Searching over 5,500,000 cases.

Buy This Entire Record For $7.95

Official citation and/or docket number and footnotes (if any) for this case available with purchase.

Learn more about what you receive with purchase of this case.

State v. Mora


August 23, 2010


On appeal from Superior Court of New Jersey, Law Division, Hudson County, Indictment No. 04-09-1538.

Per curiam.


Submitted June 9, 2010

Before Judges Cuff and Payne.

Defendant was charged with first-degree attempted murder, first degree robbery, four counts of aggravated assault, two counts of possession of a weapon for an unlawful purpose, two counts of unlawful possession of a weapon, and terroristic threats. Following extensive plea discussions, defendant agreed to plead guilty to second-degree robbery, N.J.S.A. 2C:15-1, and second-degree aggravated assault, N.J.S.A. 2C:12-1b(1). Additionally he pled guilty to a charge of third-degree assault, N.J.S.A. 2C:12-1b(2), set forth in a separate accusation. In exchange, the State agreed to recommend, pursuant to N.J.S.A. 2C:43-7, an extended-term sentence of sixteen years, subject to the eighty-five percent period of parole ineligibility established by the No Early Release Act (NERA). N.J.S.A. 2C:43-7.2. It was stipulated that, if convicted of the first-degree crimes, defendant would have been eligible for a sentence of twenty years to life under the three-strikes law. N.J.S.A. 2C:43-7.1.

At sentencing, defendant sought to withdraw his guilty plea. However, his motion was denied, and he was sentenced in accordance with the plea agreement to sixteen years in custody, subject to NERA for the second-degree robbery, to a concurrent ten-year term subject to NERA for the second-degree assault, and to a concurrent five-year term for the third-degree assault. Defendant appealed his sentence. We affirmed it, and the Supreme Court denied certification. State v. Mora, No. A-3269-05 (App. Div. June 4, 2007), certif. denied, 195 N.J. 421 (2008).

Thereafter, defendant moved for post-conviction relief (PCR). His motion was denied without an evidentiary hearing on October 17, 2008. This appeal followed.


On appeal, defendant makes the following arguments:



A. Counsel failed to provide effective assistance during plea bargaining and coerced defendant into accepting the plea offer.

B. Counsel failed to prepare an involuntary intoxication defense.

C. Counsel failed to prepare a diminished capacity defense.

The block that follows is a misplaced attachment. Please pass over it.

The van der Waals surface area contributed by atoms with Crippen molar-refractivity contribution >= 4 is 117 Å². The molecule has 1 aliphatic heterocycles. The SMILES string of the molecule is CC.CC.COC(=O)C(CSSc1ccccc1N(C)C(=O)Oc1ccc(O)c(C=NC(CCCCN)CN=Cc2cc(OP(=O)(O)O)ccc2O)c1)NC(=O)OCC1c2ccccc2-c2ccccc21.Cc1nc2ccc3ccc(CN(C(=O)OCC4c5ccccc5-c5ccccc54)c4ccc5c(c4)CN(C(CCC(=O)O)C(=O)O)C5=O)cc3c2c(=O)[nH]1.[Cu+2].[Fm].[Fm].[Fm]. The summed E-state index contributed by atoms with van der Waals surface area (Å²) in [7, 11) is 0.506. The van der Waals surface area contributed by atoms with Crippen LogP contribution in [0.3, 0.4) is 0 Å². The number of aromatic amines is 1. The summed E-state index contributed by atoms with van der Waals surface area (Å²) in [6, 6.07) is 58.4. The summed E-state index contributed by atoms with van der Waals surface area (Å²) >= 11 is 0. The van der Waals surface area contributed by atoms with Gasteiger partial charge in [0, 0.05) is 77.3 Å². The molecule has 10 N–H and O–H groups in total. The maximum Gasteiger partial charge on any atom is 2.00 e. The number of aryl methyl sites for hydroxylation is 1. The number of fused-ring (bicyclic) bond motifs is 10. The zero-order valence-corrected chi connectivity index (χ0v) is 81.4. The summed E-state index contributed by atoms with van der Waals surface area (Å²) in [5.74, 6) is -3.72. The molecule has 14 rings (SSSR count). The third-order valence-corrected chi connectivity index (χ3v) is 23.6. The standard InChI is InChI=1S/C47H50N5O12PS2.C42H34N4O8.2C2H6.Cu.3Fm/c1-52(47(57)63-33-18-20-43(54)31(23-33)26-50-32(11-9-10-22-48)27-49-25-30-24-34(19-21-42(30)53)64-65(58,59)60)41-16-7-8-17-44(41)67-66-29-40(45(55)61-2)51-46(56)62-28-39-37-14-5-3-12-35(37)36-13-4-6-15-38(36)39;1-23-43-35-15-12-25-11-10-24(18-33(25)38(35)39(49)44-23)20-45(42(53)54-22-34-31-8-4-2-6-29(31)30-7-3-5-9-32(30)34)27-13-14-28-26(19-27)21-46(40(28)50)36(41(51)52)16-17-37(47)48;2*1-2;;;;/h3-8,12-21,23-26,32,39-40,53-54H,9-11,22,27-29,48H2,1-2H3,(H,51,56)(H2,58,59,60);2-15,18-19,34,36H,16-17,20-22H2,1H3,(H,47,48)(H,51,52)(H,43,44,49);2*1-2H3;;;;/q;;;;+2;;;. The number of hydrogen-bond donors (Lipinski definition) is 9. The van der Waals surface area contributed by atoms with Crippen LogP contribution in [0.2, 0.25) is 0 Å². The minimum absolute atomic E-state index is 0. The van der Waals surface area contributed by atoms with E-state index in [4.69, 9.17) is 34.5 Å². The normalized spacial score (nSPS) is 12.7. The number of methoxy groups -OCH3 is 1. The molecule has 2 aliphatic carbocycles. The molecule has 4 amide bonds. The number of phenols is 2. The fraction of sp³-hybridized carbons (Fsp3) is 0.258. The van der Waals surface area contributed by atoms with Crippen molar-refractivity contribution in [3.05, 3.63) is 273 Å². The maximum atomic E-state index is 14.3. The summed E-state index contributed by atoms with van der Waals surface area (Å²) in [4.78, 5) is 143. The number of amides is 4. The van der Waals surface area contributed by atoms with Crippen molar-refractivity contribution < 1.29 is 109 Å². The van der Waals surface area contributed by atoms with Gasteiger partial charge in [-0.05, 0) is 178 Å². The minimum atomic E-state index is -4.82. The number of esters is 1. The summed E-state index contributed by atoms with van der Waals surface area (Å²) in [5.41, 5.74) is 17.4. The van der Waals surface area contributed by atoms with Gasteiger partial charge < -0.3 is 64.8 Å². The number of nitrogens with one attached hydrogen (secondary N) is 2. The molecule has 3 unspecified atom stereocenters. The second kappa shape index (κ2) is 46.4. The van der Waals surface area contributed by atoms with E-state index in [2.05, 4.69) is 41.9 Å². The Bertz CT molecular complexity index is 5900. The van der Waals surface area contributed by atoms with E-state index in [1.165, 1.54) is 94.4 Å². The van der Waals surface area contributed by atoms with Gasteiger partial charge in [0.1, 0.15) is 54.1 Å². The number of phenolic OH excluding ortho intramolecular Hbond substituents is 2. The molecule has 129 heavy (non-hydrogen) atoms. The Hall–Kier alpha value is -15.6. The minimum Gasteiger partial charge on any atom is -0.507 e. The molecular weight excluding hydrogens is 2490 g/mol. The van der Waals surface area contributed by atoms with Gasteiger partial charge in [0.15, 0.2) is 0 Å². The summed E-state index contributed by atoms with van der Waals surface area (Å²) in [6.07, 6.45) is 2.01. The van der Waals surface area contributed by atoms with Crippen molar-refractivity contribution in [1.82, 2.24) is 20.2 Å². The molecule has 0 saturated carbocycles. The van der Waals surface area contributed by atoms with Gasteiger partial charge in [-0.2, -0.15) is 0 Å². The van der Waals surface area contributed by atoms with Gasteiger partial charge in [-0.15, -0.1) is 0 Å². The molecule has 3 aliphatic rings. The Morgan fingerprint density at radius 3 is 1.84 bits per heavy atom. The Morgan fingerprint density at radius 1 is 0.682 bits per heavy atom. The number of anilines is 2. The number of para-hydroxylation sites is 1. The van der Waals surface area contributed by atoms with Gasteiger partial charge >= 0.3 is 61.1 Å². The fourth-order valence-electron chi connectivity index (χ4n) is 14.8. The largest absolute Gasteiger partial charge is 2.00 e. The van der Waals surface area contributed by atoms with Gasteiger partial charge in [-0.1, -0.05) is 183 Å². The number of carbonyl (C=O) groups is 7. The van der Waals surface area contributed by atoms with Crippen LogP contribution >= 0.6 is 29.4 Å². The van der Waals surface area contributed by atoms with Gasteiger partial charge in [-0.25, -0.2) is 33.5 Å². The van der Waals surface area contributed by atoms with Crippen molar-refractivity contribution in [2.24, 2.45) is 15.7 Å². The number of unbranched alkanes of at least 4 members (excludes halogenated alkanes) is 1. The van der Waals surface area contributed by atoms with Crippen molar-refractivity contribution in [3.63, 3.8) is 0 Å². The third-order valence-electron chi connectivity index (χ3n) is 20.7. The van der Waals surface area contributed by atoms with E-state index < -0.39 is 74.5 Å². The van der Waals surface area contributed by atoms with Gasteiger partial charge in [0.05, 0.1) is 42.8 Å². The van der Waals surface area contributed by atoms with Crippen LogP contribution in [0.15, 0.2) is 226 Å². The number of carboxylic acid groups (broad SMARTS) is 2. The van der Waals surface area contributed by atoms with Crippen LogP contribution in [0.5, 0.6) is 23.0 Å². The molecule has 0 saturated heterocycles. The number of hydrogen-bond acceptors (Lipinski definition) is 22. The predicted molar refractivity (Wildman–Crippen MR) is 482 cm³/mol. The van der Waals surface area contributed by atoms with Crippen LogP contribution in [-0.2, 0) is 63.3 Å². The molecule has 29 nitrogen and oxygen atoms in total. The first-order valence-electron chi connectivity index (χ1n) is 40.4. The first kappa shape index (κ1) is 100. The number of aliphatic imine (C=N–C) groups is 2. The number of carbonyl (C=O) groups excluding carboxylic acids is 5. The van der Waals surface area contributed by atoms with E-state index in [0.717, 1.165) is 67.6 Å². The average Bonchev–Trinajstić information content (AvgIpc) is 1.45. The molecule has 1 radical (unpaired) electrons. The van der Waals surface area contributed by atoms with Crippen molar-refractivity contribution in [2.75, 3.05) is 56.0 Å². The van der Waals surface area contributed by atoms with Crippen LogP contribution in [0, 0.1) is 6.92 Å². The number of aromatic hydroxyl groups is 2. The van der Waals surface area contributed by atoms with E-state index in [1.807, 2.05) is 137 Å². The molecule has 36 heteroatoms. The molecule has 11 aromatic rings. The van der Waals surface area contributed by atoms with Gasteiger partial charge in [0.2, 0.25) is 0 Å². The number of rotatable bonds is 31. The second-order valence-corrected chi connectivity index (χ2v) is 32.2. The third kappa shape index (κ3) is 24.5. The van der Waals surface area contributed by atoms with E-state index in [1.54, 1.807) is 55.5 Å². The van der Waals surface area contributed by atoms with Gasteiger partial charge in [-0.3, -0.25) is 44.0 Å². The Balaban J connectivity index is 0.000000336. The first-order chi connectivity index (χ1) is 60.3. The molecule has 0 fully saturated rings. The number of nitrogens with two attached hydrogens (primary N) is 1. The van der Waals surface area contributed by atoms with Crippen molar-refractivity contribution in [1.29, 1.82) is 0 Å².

D. Counsel failed to consult with defendant in a meaningful manner.

E. Counsel failed to develop a defense strategy.

F. Counsel failed to provide effective assistance during sentencing.

G. Counsel was ineffective since he had defendant enter a plea which was not knowing and voluntary and which was not supported by an adequate factual basis.







We affirm.


A plea hearing was conducted by Judge John O'Shaughnessy on January 11, 2005. As a factual basis for the plea, defendant admitted that, on June 14, 2004, he had attacked a woman in her apartment, striking her in the face with a pan and causing serious bodily injury. Defendant stated that, prior to the attack, he had consumed a substantial quantity of drugs. However, defendant agreed that he and counsel had discussed whether this fact provided a basis for a legal defense, and that counsel had advised defendant, based on counsel's analysis of the case and review of the facts, that it did not. Defendant stated that he was satisfied with that assessment. Following that exchange, the judge asked a clarifying question:

Sir, . . . on that issue, you understand, sir, that what counsel is saying, and he set it forth clearly, is that by your voluntarily ingesting of those drugs, that that could not be used as a defense to relieve you of the responsibility for your actions.

Defendant accepted that statement.

During the plea colloquy, defendant additionally stated that he had been drugged. The prosecutor called this statement to the judge's attention, at which point, the judge stated to defendant:

So what the Assistant Prosecutor is concerned about and I'm concerned about is if you said that somehow you . . . took in these drugs or that somebody gave you these drugs and you didn't know you were taking these drugs, that would be a valid defense. In other words, you know, if you were forced to take drugs and then you committed an illegal act while forced to take those drugs, then that would be a valid defense because it's not voluntary.

The question is, and the important question is, did you take these drugs? Did you know that in taking these drugs that that was a voluntary act? Nobody forced you to take those drugs, did they?

Defendant responded "no."

The colloquy then continued with defendant's admission that, in order to obtain funds to purchase more drugs, while the victim remained conscious, he stole her food card and jewelry.*fn1

Getting a factual basis for the assault and robbery was difficult and required multiple off-the-record conferences between defendant and his counsel. Nonetheless, the judge was scrupulous in requiring that the factual basis for the plea be given by defendant in his own words.